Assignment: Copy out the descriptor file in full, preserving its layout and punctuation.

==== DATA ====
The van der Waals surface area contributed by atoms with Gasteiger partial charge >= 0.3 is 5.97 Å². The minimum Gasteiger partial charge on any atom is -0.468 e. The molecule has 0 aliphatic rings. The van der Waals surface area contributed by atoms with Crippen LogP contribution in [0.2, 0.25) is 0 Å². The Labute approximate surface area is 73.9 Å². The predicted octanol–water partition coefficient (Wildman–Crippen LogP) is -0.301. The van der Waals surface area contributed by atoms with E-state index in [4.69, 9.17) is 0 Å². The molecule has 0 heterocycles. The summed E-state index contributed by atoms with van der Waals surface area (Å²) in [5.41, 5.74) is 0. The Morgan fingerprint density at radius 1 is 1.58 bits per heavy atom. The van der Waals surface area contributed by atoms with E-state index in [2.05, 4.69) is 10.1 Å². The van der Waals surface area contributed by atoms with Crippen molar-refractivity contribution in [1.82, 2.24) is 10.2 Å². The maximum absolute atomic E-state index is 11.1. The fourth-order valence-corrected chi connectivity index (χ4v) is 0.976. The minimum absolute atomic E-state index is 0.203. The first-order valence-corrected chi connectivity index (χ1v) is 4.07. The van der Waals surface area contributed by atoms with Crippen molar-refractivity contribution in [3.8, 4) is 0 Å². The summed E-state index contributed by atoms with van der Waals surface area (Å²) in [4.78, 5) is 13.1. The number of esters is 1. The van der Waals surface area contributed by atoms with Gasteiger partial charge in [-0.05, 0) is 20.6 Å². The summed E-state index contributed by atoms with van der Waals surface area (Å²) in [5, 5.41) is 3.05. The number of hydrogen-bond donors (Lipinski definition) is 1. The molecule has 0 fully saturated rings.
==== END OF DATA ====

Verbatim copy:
The van der Waals surface area contributed by atoms with Gasteiger partial charge >= 0.3 is 5.97 Å². The minimum Gasteiger partial charge on any atom is -0.468 e. The molecule has 0 aliphatic rings. The van der Waals surface area contributed by atoms with Crippen LogP contribution in [0.2, 0.25) is 0 Å². The Labute approximate surface area is 73.9 Å². The predicted octanol–water partition coefficient (Wildman–Crippen LogP) is -0.301. The van der Waals surface area contributed by atoms with E-state index in [4.69, 9.17) is 0 Å². The molecule has 0 heterocycles. The summed E-state index contributed by atoms with van der Waals surface area (Å²) in [5.41, 5.74) is 0. The Morgan fingerprint density at radius 1 is 1.58 bits per heavy atom. The van der Waals surface area contributed by atoms with E-state index in [2.05, 4.69) is 10.1 Å². The van der Waals surface area contributed by atoms with Crippen molar-refractivity contribution in [1.82, 2.24) is 10.2 Å². The maximum absolute atomic E-state index is 11.1. The fourth-order valence-corrected chi connectivity index (χ4v) is 0.976. The minimum absolute atomic E-state index is 0.203. The first-order valence-corrected chi connectivity index (χ1v) is 4.07. The van der Waals surface area contributed by atoms with Crippen molar-refractivity contribution in [3.8, 4) is 0 Å². The summed E-state index contributed by atoms with van der Waals surface area (Å²) in [4.78, 5) is 13.1. The number of esters is 1. The van der Waals surface area contributed by atoms with Gasteiger partial charge in [-0.05, 0) is 20.6 Å². The summed E-state index contributed by atoms with van der Waals surface area (Å²) in [5, 5.41) is 3.05. The number of hydrogen-bond donors (Lipinski definition) is 1. The molecule has 0 fully saturated rings.